AFRICANGLOBE – South Africa’s chamber of mines has asked the courts to resolve a dispute with the government over a Black ownership target of 26 percent for mining companies, the body said on Friday.
The mining sector is at loggerheads with the government over the issue set out in a state charter aimed at redressing the imbalances of white apartheid rule which ended two decades ago.
Mining firms say that once a company is 26 percent Black-owned, it has complied with transformation targets, even if some of the Black shareholders then sell out.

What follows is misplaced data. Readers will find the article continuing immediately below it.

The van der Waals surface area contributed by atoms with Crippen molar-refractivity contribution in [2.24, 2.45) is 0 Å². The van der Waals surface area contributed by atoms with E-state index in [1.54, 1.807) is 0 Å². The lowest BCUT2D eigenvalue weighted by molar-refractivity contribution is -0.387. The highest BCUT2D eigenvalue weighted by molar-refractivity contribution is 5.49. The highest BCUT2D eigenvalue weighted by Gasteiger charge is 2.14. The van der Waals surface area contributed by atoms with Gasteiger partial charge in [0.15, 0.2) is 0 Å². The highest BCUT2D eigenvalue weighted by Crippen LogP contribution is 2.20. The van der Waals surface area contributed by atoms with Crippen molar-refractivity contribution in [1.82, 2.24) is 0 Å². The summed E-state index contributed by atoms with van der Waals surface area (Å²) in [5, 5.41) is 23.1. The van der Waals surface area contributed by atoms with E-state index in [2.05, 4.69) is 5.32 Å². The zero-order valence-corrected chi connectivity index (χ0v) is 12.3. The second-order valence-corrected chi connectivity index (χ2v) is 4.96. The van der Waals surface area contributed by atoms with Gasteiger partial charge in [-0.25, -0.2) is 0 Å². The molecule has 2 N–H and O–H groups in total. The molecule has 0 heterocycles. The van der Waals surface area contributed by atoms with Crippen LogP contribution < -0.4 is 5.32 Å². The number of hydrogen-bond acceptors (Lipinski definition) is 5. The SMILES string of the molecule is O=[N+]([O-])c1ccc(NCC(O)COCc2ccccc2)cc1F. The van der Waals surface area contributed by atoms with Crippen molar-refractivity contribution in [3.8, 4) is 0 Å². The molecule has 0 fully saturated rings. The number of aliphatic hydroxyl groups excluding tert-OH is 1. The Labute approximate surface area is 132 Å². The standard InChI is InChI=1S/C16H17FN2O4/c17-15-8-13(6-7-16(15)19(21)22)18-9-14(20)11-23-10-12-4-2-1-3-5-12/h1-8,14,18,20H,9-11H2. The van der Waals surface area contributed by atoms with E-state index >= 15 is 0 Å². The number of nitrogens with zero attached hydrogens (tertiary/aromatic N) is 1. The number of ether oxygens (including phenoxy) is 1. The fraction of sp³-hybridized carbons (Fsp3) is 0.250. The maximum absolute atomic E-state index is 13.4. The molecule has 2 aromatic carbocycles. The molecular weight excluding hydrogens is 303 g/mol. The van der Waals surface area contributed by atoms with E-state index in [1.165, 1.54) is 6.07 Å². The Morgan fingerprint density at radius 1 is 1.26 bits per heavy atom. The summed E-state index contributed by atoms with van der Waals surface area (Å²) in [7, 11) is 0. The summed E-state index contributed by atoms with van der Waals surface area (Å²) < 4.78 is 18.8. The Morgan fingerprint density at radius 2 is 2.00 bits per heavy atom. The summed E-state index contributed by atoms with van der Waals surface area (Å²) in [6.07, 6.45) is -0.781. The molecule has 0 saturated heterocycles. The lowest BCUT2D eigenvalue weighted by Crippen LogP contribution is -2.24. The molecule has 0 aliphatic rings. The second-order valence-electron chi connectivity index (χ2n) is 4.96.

The state says firms must keep the 26 percent ratio as a minimum.
Mines minister Ngoako Ramatlhodi had said in March the two sides would go to court to end the impasse.
“The industry and its stakeholders need regulatory certainty … so as to ensure the sustainability of the industry,” the chamber’s chief executive Roger Baxter said.
He said the chamber filed the court petition by itself because a joint application would suggest a form of agreement between the mining group and the state.
Failure to meet the Black ownership targets can result in mining permits or rights being revoked in a sector already struggling with labour unrest, soaring wage and power costs, dwindling reserves and depressed metal prices.
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